Warning: All subsequent reviews for this series may contain spoilers for earlier novels in the series.
It’s a funny thing when I latch onto an author I like. I can’t seem to get enough of their work fast enough, and though it took me a while to embrace Janet Evanovich after having her recommended to me for years, now that I’ve begun reading her Stephanie Plum series of novels, I am totally and completely hooked and have dragged my daughter and a friend into her world with me.
Three to Get Deadly picks up several months after the events in Two for the Dough. Our heroine, Stephanie Plum, is still struggling to gain her footing as a bounty hunter, having signed on to work with her cousin, Vinnie, at his bail bonding business following her being laid-off from her career purchasing lingerie at a local department store. She’s also struggling to find her place in the life of Joe Morelli, a local cop with whom she shares a history. The two have had several close encounters in the past.
In Three to Get Deadly, Stephanie is hot on the trail of a local icon, Mo Bedemier. He’s a kindly man who runs a local candy store frequented by kids throughout the generations. Now he’s jumped bail after being busted for carrying concealed during a traffic stop. As she investigates the situation further, Stephanie learns there is much more to the man than meets the eye. At the same time, she is fighting the perceptions of her neighborhood and friends as they all staunchly defend the man.
Meanwhile, in what seems like unrelated incidents, drug dealers in the streets have gone into hiding as one by one their minions are turning up dead. Is it somehow tied to Mo?
Evanovich has brought back characters from past novels who I’ve grown to like. Stephanie is helped out by the mysterious Ranger, a bounty hunter extraordinaire who has taken her under his wing in more ways than one. Lula, the prostitute turned file clerk heads out on pick-ups and stake-outs with Stephanie and provides more comedy in situations which already seem close to their limit. Grandma Mazur and Stephanie’s parents live nearby and Stephanie returns to the fold regularly for nourishment. She is also still carrying on conversations with her hamster, Rex.
Evanovich moves the characters along further throughout the novel. I learned a bit more about Ranger and he comes more into Stephanie’s world in Three to Get Deadly as he has dinner with Stephanie’s family and begins “training” Stephanie. Her relationship with Joe Morelli seems a bit stalled, although she’s denying her attraction to him less and less.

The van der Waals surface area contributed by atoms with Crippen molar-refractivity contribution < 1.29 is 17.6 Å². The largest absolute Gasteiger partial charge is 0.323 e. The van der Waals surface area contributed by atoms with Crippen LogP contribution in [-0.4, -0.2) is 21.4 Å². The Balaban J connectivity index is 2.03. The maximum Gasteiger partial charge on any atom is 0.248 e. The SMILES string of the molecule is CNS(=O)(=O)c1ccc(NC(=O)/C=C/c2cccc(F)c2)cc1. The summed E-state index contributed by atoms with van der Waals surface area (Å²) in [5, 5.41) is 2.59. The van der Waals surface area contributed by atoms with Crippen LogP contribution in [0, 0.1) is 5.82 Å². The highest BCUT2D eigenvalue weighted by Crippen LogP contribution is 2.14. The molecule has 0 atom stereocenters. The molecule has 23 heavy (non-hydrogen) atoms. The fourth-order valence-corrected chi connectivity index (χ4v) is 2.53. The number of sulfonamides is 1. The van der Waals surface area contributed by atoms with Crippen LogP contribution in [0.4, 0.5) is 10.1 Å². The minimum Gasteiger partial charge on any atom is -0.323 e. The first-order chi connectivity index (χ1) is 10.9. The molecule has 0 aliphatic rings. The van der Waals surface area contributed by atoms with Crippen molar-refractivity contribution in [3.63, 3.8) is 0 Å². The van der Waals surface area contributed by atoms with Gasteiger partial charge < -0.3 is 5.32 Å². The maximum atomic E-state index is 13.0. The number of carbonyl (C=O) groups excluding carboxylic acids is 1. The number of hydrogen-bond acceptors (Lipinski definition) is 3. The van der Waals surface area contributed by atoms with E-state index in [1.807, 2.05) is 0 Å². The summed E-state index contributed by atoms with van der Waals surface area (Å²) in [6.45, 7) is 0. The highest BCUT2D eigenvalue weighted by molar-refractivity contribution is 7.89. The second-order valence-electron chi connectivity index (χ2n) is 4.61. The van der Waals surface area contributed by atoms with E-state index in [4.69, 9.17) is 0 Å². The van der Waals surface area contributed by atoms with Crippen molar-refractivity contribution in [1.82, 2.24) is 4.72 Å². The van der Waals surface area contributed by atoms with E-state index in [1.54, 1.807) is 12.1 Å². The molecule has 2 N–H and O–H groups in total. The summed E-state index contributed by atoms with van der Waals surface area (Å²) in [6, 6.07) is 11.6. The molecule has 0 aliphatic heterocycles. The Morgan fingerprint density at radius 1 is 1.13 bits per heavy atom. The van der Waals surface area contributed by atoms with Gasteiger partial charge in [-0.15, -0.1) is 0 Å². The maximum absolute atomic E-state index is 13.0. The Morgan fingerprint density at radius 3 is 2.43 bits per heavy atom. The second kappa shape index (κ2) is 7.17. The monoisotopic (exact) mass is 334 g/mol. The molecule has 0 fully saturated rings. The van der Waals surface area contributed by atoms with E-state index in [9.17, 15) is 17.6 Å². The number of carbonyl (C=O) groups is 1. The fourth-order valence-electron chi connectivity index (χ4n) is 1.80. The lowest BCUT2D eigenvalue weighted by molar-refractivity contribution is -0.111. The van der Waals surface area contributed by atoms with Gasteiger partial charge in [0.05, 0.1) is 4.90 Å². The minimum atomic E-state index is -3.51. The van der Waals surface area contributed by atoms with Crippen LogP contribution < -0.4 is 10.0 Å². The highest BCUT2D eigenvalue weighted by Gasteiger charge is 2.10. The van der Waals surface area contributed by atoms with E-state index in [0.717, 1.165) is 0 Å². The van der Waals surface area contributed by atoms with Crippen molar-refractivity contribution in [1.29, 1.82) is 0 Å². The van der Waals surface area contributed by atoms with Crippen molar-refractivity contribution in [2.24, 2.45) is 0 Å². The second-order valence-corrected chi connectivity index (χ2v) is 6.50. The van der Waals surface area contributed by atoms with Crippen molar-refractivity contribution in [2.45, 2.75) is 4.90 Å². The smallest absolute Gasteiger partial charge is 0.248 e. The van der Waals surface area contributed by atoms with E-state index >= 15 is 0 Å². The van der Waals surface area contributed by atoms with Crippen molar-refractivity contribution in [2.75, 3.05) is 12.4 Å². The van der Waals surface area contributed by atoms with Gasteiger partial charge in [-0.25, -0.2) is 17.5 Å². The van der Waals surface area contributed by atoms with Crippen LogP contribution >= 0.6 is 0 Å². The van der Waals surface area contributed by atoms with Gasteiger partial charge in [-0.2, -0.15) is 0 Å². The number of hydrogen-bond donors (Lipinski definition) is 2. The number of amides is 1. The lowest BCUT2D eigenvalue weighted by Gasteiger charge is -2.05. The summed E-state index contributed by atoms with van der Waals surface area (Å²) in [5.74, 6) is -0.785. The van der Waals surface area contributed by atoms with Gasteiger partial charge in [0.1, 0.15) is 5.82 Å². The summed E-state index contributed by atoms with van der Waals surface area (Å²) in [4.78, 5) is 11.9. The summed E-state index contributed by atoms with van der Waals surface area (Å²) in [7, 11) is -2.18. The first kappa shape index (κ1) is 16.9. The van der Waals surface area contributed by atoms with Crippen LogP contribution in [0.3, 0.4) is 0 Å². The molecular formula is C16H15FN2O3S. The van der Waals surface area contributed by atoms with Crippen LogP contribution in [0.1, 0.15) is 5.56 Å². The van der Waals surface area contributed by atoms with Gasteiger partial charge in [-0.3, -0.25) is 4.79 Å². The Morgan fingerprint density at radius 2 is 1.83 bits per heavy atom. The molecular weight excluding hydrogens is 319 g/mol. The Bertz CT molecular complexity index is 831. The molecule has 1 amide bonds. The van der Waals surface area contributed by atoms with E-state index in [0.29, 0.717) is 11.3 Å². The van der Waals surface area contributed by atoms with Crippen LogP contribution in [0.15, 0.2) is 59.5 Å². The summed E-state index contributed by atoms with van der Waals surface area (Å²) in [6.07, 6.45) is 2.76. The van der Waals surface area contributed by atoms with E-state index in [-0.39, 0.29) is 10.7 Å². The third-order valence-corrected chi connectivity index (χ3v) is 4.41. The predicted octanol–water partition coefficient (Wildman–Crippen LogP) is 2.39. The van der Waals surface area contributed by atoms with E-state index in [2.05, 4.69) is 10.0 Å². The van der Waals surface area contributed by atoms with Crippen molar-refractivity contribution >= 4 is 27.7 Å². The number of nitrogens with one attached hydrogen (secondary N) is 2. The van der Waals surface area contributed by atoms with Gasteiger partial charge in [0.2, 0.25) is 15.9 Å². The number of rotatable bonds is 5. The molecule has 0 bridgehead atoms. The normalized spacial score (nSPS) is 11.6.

Probably the most development, however, comes in the character of Lula. In One for the Money, Lula was a prostitute. In Two for the Dough, she moved on to working as a file clerk in Vinnie’s business. In Three to Get Deadly, she’s moved all the way up to frequently working with Stephanie and really coming into her own.
Told in the first person by Stephanie, Three to Get Deadly isn’t heavy reading, which is nice for someone working nights. I didn’t think I would like a first-person story, but it really made me feel after a while like I was Stephanie; it was easy to feel like I was in her place seeing what she sees and experiencing what she experiences. The downside to this is that I couldn’t get into the heads of the other characters. However, that works well as when Stephanie doesn’t have a clue what’s going on with Morelli, neither did I.
The pacing is nice as the mystery unravels, and the book really drew me in well with the story. There are many situations which come up which required me to suspend my disbelief as they are really implausible, but all of the outlandishness really adds to the comedic value of the story and it’s overall a very enjoyable read. While there were some violent scenes in this book, I didn’t feel like it was as grisly as in Two for the Dough . Most of the violence happens as the body count piles up, with the exception of the threat to Stephanie and her hamster at one point. Still, it didn’t unnerve me the way some of the scenes did in the previous book.
I would say that Three to Get Deadly could stand on it’s own and be read without having read the first two books in the series. Evanovich gives enough of the backstory to the characters that I believe a new reader could pick up here and start reading. The mystery Stephanie needs to solve definitely stands on it’s own in the book without having to know anything from previous novels. Personally, though, I would recommend starting with the first book and going through the series as I am doing. (My only delay now is waiting for the fourth book to arrive at Borders.) I really recommend the books as being an easy and very fun read. I am enjoying them thoroughly.
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